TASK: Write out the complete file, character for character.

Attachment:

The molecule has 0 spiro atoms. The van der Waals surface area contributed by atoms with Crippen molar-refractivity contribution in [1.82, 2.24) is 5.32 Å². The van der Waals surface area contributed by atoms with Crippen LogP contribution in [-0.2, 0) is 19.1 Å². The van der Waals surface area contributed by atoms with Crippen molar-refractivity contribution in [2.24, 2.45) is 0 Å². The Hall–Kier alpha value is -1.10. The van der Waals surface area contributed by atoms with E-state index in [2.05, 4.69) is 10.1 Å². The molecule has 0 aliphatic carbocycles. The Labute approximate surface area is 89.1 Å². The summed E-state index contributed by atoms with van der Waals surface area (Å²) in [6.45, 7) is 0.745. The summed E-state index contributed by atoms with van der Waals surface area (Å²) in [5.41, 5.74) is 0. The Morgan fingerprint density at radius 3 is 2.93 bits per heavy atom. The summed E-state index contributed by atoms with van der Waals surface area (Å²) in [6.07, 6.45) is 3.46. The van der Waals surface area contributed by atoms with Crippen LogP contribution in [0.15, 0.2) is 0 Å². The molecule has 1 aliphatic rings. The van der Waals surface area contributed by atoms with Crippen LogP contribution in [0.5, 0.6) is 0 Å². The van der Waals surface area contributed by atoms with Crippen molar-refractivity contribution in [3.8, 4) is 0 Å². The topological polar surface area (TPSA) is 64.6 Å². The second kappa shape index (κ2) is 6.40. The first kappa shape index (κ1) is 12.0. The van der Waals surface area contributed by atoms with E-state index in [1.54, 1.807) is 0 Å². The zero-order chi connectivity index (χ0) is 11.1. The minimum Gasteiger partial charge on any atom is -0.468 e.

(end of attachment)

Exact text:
The molecule has 0 spiro atoms. The van der Waals surface area contributed by atoms with Crippen molar-refractivity contribution in [1.82, 2.24) is 5.32 Å². The van der Waals surface area contributed by atoms with Crippen LogP contribution in [-0.2, 0) is 19.1 Å². The van der Waals surface area contributed by atoms with Crippen molar-refractivity contribution in [2.24, 2.45) is 0 Å². The Hall–Kier alpha value is -1.10. The van der Waals surface area contributed by atoms with E-state index in [2.05, 4.69) is 10.1 Å². The molecule has 0 aliphatic carbocycles. The Labute approximate surface area is 89.1 Å². The summed E-state index contributed by atoms with van der Waals surface area (Å²) in [6.45, 7) is 0.745. The summed E-state index contributed by atoms with van der Waals surface area (Å²) in [5.41, 5.74) is 0. The Morgan fingerprint density at radius 3 is 2.93 bits per heavy atom. The summed E-state index contributed by atoms with van der Waals surface area (Å²) in [6.07, 6.45) is 3.46. The van der Waals surface area contributed by atoms with Crippen LogP contribution in [0.15, 0.2) is 0 Å². The molecule has 1 aliphatic rings. The van der Waals surface area contributed by atoms with Crippen LogP contribution in [0.5, 0.6) is 0 Å². The van der Waals surface area contributed by atoms with Crippen molar-refractivity contribution in [3.8, 4) is 0 Å². The topological polar surface area (TPSA) is 64.6 Å². The second kappa shape index (κ2) is 6.40. The first kappa shape index (κ1) is 12.0. The van der Waals surface area contributed by atoms with E-state index in [1.54, 1.807) is 0 Å². The zero-order chi connectivity index (χ0) is 11.1. The minimum Gasteiger partial charge on any atom is -0.468 e.